Emergent Justice Collective (EJC) is a not-for-profit organization in its founding phase. Its founding members, include Valentina Azarova, Amanda Ghahremani, Ashley Jordana, Alexandra Lily Kather and Lisa-Marie Rudi.

We are a collective of lawyers and advocates with a diverse set of skills and professional experiences in international justice practices and accountability processes. We came together in search of a more ethical, sustainable, and inclusive way of engaging in international justice work. Our professional experiences thus far revealed a systemic flaw in the way this work is being carried out; with practices in the institutionalized international justice ecosystem often perpetuating supremacist behaviors and structural oppression it is attempting to remedy.

Our collective seeks to nurture the emergent counterculture to these current practices through designing more radical and social movement-centered strategies and pathways to engage in legal work that further intersectional justice.

At the heart of our collective is the commitment to center intersectionality in investigating, exposing, and challenging global injustices.

Our goal is to transform the relationship between international(ised) justice actors and to promote further inclusive, participatory, and redistributive decision-making in accountability processes by nourishing trust-based relationships and equitable partnerships with grassroot groups, social movements and other community-based actors.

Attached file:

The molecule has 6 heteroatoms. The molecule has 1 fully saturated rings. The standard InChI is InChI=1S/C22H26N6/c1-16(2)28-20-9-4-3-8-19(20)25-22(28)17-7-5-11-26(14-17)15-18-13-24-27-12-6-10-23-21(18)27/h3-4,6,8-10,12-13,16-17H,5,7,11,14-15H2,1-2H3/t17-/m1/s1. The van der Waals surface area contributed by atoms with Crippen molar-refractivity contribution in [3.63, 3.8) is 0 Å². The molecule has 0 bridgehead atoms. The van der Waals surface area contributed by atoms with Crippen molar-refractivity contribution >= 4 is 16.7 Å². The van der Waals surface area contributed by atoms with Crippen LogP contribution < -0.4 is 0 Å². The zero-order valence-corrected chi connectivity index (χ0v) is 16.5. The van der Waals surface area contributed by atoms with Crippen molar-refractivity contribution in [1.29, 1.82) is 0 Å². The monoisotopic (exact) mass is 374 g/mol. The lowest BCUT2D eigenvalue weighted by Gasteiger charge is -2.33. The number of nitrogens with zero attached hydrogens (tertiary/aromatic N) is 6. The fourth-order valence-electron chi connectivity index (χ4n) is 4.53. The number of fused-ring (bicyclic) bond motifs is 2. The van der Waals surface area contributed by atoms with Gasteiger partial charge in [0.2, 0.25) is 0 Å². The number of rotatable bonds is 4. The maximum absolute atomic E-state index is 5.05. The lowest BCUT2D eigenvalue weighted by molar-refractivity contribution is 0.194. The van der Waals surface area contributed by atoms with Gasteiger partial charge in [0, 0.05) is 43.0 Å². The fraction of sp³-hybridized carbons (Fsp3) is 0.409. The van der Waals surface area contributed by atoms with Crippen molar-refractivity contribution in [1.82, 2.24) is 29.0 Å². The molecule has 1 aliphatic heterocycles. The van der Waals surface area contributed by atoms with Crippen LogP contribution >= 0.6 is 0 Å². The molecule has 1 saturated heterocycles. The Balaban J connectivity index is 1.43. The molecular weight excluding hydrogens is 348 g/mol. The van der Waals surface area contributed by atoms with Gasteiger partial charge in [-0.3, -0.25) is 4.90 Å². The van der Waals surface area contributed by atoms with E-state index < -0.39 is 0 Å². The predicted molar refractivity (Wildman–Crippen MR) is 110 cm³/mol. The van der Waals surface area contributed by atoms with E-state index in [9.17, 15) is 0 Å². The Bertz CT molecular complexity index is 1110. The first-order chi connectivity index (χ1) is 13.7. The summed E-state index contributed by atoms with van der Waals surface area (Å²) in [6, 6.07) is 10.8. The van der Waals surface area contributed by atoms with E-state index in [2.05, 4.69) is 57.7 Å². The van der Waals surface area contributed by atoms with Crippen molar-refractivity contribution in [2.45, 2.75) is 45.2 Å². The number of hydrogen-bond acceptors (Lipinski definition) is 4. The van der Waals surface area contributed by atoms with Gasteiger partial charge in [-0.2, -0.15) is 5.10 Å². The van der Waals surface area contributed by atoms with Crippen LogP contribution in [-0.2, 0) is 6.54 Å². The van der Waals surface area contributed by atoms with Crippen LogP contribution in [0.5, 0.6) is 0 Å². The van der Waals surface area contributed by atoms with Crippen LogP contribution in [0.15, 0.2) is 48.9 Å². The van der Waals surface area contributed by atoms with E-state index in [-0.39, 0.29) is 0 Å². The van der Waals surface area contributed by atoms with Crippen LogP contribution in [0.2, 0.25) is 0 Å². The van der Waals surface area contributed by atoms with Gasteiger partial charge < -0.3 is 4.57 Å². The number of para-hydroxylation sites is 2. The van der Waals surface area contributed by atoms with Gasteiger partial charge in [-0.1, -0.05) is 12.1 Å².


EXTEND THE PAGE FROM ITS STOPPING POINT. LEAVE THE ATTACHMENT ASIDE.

What we do

To do this, we commit to adopting and promoting a collaborative and participatory feminist leadership-based organisational model.

We aim to foster an organizational culture and embodied practice which values diverse perspectives, skills, and experiences and recognises our positionality within our community of practice.

We collaboratively design and pursue litigation and legal advocacy strategies to trigger and advocate for structural change of the systems of oppression at the root of global injustice.

We aim to do so in ways that affirm our interdependence and that recognise the transformative potential of the harmful practices of international actors, such as states, corporations and international organisations.

Webinar Series #IntersectionICL

Episode 1

What can intersectionality mean for international justice

Episode 2

Intersectional approaches to investigations and prosecutions of international crimes

Episode 3

Enhancing cooperation and representation among international criminal justice actors through intersectional approaches

Episode 4

Envisioning the future of international justice: Transformation and accountability